Nitric oxide modulates Gi-protein expression and adenylyl cyclase signaling in vascular smooth muscle cells.
ABSTRACT We have previously shown that treatment of rats with the nitric oxide (NO) synthase inhibitor N6-nitro-L-arginine methyl ester for 4 weeks resulted in the augmentation of blood pressure and enhanced levels of Gialpha proteins. The present studies were undertaken to investigate if NO can modulate the expression of Gi proteins and associated adenylyl cyclase signaling. A10 vascular smooth muscle cells (VSMC) and primary cultured cells from aorta of Sprague-Dawley rats were used for these studies. The cells were treated with S-nitroso-N-acetylpenicillamine (SNAP) or sodium nitroprusside (SNP) for 24 h and the expression of Gialpha proteins was determined by immunobloting techniques. Adenylyl cyclase activity was determined by measuring [32P]cAMP formation for [alpha-32P]ATP. Treatment of cells with SNAP (100 microM) or SNP (0.5 mM) decreased the expression of Gialpha-2 and Gialpha-3 by about 25-40% without affecting the levels of Gsalpha proteins. The decreased expression of Gialpha proteins was reflected in decreased Gi functions (receptor-independent and -dependent) as demonstrated by decreased or attenuated forskolin-stimulated adenylyl cyclase activity by GTPgammaS and inhibition of adenylyl cyclase activity by angiotensin II and C-ANP4-23, a ring-deleted analog of atrial natriuretic peptide (ANP) that specifically interacts with natriuretic peptide receptor-C (NPR-C) in SNAP-treated cells. The SNAP-induced decreased expression of Gialpha-2 and Gialpha-3 proteins was not blocked by 1H[1,2,4]oxadiazole[4,3-a]quinoxalin-1-one, an inhibitor of soluble guanylyl cyclase, or KT5823, an inhibitor of protein kinase G, but was restored toward control levels by uric acid, a scavenger of peroxynitrite and Mn(111)tetralis (benzoic acid porphyrin) MnTBAP, a peroxynitrite scavenger and a superoxide dismutase mimetic agent that inhibits the production of peroxynitrite, suggesting that NO-mediated decreased expression of Gialpha protein was cGMP-independent and may be attributed to increased levels of peroxynitrite. In addition, Gsalpha-mediated stimulation of adenylyl cyclase by GTPgammaS, isoproterenol, and forskolin was significantly augmented in SNAP-treated cells. These results indicate that NO decreased the expression of Gialpha protein and associated functions in VSMC by cGMP-independent mechanisms. From these studies, it can be suggested that NO-induced decreased levels of Gi proteins and resultant increased levels of cAMP may be an additional mechanism through which NO regulates blood pressure.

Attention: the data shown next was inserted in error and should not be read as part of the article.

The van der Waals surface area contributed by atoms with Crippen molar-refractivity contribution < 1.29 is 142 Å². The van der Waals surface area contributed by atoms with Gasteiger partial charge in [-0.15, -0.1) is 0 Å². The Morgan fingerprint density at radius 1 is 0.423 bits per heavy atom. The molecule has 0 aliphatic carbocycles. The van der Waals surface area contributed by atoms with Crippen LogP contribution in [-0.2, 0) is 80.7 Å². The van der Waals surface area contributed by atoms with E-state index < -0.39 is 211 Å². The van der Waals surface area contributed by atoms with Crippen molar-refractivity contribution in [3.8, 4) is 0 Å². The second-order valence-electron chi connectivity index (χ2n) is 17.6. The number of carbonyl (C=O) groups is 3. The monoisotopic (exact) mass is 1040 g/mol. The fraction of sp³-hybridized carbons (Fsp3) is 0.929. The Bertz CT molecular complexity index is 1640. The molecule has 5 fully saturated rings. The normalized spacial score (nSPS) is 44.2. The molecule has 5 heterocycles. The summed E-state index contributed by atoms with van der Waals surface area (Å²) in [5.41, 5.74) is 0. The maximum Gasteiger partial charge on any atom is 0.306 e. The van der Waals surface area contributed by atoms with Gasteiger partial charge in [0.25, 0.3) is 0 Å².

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ABSTRACT: Pendrin is a Cl(-)/HCO(3)(-) exchanger, expressed in the apical regions of some intercalated cell subtypes, and is critical in the pressor response to angiotensin II. Since angiotensin type 1 receptor inhibitors reduce renal pendrin protein abundance in mice in vivo through a mechanism that is dependent on nitric oxide (NO), we asked if NO modulates renal pendrin expression in vitro and explored the mechanism by which it occurs. Thus we quantified pendrin protein abundance by confocal fluorescent microscopy in cultured mouse cortical collecting ducts (CCDs) and connecting tubules (CNTs). After overnight culture, CCDs maintain their tubular structure and maintain a solute gradient when perfused in vitro. Pendrin protein abundance increased 67% in CNT and 53% in CCD when NO synthase was inhibited (N(G)-nitro-l-arginine methyl ester, 100 μM), while NO donor (DETA NONOate, 200 μM) application reduced pendrin protein by ∼33% in the CCD and CNT. When CNTs were cultured in the presence of the guanylyl cyclase inhibitor 1H-[1,2,4] oxadiazolo[4,3-a]quinoxalin-1-one (10 μM), NO donors did not alter pendrin abundance. Conversely, pendrin protein abundance rose when cAMP content was increased by the application of an adenylyl cyclase agonist (forskolin, 10 μM), a cAMP analog (8-bromo-cAMP, 1 mM), or a phosphodiesterase inhibitor (BAY60-7550, 50 μM). Since NO reduces cellular cAMP in the CNT, we asked if NO reduces pendrin abundance by reducing cAMP. With blockade of cGMP-stimulated phosphodiesterase II, NO did not alter pendrin protein abundance. We conclude that NO acts through cAMP to reduce pendrin total protein abundance by enhancing cAMP degradation.AJP Renal Physiology 07/2012; 303(6):F812-20. · 4.42 Impact Factor